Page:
This evening, the theme of my blog posting is Port Glasgow. However, first I will address other daily developments, viz:

Glasgow Weather: Mild, dry and overcast. Virtually all the snow and ice has gone-for the time being!

Scotland Tours: Very positive developments: Two new enquiries, one of which looks quite promising. Also received confirmation of a somewhat unusual faith group Whisky Tour for next month.

Glasgow Genealogy: Posted information to my separate Glasgow Ancestry blog on the Lyall family which suffered a very high incidence of infant mortality, even by the standards of Victorian times.

Port Glasgow: This is tonight’s blog theme. Hitherto, I have only ever passed through Port Glasgow en route between Greenock and somewhere else. However, after visiting the place and undertaking some research it transpires to have some fascinating history and architecture. Historically, Port Glasgow was connected with the Maxwell family which owned close by Newark Castle. A port was developed in the late 17th century as the Clyde was then too shallow to facilitate movement of large ships upstream to Glasgow. Then a shipbuilding industry began which grew and prospered and still lingers on to this day, albeit a shadow if its former self. The following images with supporting narrative will help the reader gain an appreciation of this town.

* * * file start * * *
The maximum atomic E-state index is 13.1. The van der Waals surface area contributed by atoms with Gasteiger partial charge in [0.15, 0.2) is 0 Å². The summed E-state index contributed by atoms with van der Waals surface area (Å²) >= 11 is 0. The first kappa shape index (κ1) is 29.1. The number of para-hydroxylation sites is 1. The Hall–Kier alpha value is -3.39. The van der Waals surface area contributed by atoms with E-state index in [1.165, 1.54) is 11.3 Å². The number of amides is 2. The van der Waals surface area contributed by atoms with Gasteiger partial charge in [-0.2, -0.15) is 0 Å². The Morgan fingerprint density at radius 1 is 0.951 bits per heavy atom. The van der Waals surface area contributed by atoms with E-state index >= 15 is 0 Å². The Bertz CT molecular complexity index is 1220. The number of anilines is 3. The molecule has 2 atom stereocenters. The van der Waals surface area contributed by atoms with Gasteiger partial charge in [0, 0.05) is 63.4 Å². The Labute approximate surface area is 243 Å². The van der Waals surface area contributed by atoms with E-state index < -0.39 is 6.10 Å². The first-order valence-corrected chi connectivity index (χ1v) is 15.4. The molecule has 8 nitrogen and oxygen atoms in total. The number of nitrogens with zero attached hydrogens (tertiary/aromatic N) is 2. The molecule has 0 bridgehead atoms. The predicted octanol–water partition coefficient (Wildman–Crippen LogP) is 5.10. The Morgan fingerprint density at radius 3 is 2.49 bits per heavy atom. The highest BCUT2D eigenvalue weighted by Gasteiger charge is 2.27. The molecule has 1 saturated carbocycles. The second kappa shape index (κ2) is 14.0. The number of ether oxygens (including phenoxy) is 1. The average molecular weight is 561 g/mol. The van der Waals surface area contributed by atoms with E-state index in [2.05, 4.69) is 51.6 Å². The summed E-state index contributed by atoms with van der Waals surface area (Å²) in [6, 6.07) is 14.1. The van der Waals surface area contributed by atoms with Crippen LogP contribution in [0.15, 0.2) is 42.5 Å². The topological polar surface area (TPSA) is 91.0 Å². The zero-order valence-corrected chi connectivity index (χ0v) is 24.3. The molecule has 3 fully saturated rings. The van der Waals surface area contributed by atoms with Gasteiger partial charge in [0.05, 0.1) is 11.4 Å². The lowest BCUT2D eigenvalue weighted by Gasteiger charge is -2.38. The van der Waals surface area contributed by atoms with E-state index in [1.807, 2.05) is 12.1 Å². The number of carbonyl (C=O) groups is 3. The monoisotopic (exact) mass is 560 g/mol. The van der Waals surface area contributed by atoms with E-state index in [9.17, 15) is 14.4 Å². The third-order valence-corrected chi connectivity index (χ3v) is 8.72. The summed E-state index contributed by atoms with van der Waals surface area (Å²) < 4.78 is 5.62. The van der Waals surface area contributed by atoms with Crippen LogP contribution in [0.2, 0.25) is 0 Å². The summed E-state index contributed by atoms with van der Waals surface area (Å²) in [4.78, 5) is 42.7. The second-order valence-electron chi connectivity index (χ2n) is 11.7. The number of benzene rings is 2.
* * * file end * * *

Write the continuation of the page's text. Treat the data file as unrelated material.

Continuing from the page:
This is the early 19th century, Port Glasgow Town Buildings. Refer also video clip at foot of this post.


Port Glasgow War Memorial.

St. Andrew’s Port Glasgow. (Church of Scotland)


Replica of the Comet, a very early (1812) steamboat which provided a passenger service on the Clyde.

Moribund shipyard.
A waterlogged soccer pitch, which only the seagulls can play.


The following two images show Port Glasgow’s only remaining functioning shipyard, Fergusons.


These stakes are the remnants of timber ponds which are a relic of the (wooden) shipbuilding industry. They were used to store imported timber.

This is Newark Castle which originated as a 15th century Tower House.
Video no 1 shows a redundant ship building facility with cranes.

Video no 2 shows the impressive Town Buildings.

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